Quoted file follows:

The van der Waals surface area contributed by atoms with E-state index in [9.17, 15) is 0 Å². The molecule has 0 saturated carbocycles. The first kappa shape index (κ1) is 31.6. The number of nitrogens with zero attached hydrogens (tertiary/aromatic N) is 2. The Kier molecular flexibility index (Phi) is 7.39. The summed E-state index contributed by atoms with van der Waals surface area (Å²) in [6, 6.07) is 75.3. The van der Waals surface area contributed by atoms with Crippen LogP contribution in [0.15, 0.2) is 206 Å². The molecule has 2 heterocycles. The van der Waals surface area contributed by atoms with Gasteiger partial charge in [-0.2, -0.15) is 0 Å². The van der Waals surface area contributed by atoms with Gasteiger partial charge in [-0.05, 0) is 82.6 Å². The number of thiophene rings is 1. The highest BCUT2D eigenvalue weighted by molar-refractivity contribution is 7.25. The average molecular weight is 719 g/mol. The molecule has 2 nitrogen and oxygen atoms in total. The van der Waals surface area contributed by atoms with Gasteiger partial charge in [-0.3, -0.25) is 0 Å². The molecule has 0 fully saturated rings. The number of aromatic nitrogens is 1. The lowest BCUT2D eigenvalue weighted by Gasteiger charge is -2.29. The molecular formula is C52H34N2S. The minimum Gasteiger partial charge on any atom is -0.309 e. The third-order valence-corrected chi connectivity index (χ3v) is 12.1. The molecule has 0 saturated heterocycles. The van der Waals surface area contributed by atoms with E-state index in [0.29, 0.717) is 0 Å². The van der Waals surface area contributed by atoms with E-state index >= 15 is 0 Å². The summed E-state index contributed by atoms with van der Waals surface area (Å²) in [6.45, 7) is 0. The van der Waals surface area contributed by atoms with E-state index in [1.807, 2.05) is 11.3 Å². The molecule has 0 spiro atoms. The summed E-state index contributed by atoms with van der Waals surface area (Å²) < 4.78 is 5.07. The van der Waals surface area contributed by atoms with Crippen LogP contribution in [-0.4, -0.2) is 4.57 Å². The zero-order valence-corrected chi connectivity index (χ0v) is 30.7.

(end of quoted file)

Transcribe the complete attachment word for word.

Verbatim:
The van der Waals surface area contributed by atoms with E-state index in [9.17, 15) is 0 Å². The molecule has 0 saturated carbocycles. The first kappa shape index (κ1) is 31.6. The number of nitrogens with zero attached hydrogens (tertiary/aromatic N) is 2. The Kier molecular flexibility index (Phi) is 7.39. The summed E-state index contributed by atoms with van der Waals surface area (Å²) in [6, 6.07) is 75.3. The van der Waals surface area contributed by atoms with Crippen LogP contribution in [0.15, 0.2) is 206 Å². The molecule has 2 heterocycles. The van der Waals surface area contributed by atoms with Gasteiger partial charge in [-0.2, -0.15) is 0 Å². The van der Waals surface area contributed by atoms with Gasteiger partial charge in [-0.05, 0) is 82.6 Å². The number of thiophene rings is 1. The highest BCUT2D eigenvalue weighted by molar-refractivity contribution is 7.25. The average molecular weight is 719 g/mol. The molecule has 2 nitrogen and oxygen atoms in total. The van der Waals surface area contributed by atoms with Gasteiger partial charge in [-0.3, -0.25) is 0 Å². The molecule has 0 fully saturated rings. The number of aromatic nitrogens is 1. The lowest BCUT2D eigenvalue weighted by Gasteiger charge is -2.29. The molecular formula is C52H34N2S. The minimum Gasteiger partial charge on any atom is -0.309 e. The third-order valence-corrected chi connectivity index (χ3v) is 12.1. The molecule has 0 saturated heterocycles. The van der Waals surface area contributed by atoms with E-state index in [0.29, 0.717) is 0 Å². The van der Waals surface area contributed by atoms with E-state index >= 15 is 0 Å². The summed E-state index contributed by atoms with van der Waals surface area (Å²) in [6.45, 7) is 0. The van der Waals surface area contributed by atoms with E-state index in [1.807, 2.05) is 11.3 Å². The molecule has 0 spiro atoms. The summed E-state index contributed by atoms with van der Waals surface area (Å²) < 4.78 is 5.07. The van der Waals surface area contributed by atoms with Crippen LogP contribution in [-0.4, -0.2) is 4.57 Å². The zero-order valence-corrected chi connectivity index (χ0v) is 30.7.